« Tenn. Standards Win High Marks for Handling of Civil Rights Movement | Main | STEM Education a Prime Focus of Defense Department Grants »

The Reading Wars Never Die

In the wake of a recent controversial report that ranked teacher-preparation programs, combatants of the Reading Wars that dominated the 1990s have taken up arms again.

The spark was a June report by the National Council on Teacher Quality that rated colleges of education. That report drew lots of flak for its methodology and conclusions. But it's also drawing another kind of response: attacks for overlooking best practice in preparing teachers to teach literacy.

Responses from the International Reading Association's literacy-research panel and from some members of the Reading Hall of Fame outline their criticisms of the NCTQ report.

The paper from the IRA's literacy-research panel contends that NCTQ "needs to learn more about the factors that shape effective teaching practices and, therefore, effective teacher education."

It blasts the group for downplaying or overlooking key things in its standards for judging good teacher-preparation programs, such as writing, speaking, and listening skills; cross-disciplinary literacy skills; and a commitment to diversity. The report also erred, the IRA panel says, by focusing exclusively on the five areas singled out by the National Reading Panel in 2000 (phonemic awareness, phonics, fluency, comprehension, and vocabulary) in preparing elementary-level teachers, to the exclusion of all other skills.

In a statement published in The Washington Post's Answer Sheet column, some members of the Reading Hall of Fame—which includes some of the most revered names in reading instruction—take aim at the report, in part for its emphasis on alternative ways of preparing teachers and casting current preparation programs as anti-reform.

The Hall of Famers blast the NCTQ for representing direct-instruction phonics as the only "scientific" way to train teachers to teach reading, and for arguing that reading can be taught "out of context without regard for who the learners are and what they are asked to read."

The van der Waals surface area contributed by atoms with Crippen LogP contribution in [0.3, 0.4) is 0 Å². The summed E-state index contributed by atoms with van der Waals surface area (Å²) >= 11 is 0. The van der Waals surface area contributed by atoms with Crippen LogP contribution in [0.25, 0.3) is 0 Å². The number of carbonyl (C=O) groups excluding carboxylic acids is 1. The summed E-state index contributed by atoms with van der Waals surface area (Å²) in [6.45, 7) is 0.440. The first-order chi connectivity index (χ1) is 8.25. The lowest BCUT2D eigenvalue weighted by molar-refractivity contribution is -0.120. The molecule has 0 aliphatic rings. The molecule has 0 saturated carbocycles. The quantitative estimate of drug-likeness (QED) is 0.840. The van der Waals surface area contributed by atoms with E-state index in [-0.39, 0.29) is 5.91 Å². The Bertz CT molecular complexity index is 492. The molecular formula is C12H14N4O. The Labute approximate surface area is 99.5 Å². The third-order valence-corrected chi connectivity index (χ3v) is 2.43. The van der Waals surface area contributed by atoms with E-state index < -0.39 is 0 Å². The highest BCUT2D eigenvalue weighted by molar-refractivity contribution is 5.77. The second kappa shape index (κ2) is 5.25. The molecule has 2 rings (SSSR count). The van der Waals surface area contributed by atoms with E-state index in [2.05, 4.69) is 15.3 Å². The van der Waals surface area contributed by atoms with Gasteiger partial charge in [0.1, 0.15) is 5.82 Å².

In an attempt to defuse a vested-interest criticism of their argument, the Hall of Famers argue that they don't oppose the NCTQ report just because it found many of their own texts unacceptable for training teachers. The issue, the group says, "is that anyone or any group can impose their judgment and become arbiters of books or methods."

You must be logged in to leave a comment. Login | Register
Ground Rules for Posting
We encourage lively debate, but please be respectful of others. Profanity and personal attacks are prohibited. By commenting, you are agreeing to abide by our user agreement.
All comments are public.

Follow This Blog

Advertisement

Most Viewed on Education Week

Categories

Archives

Recent Comments

  • Linda: My problem with homework is they give too much and read more
  • Seo Article Writer: Hello I just see your site when I am searching read more
  • Car Insurance Guy: Ah!!! at last I found what I was looking for. read more
  • cyptoreopully: Hey there everyone i was just introduceing myself here im read more
  • Connie Wms: Good grief. We have gone round and round forever with read more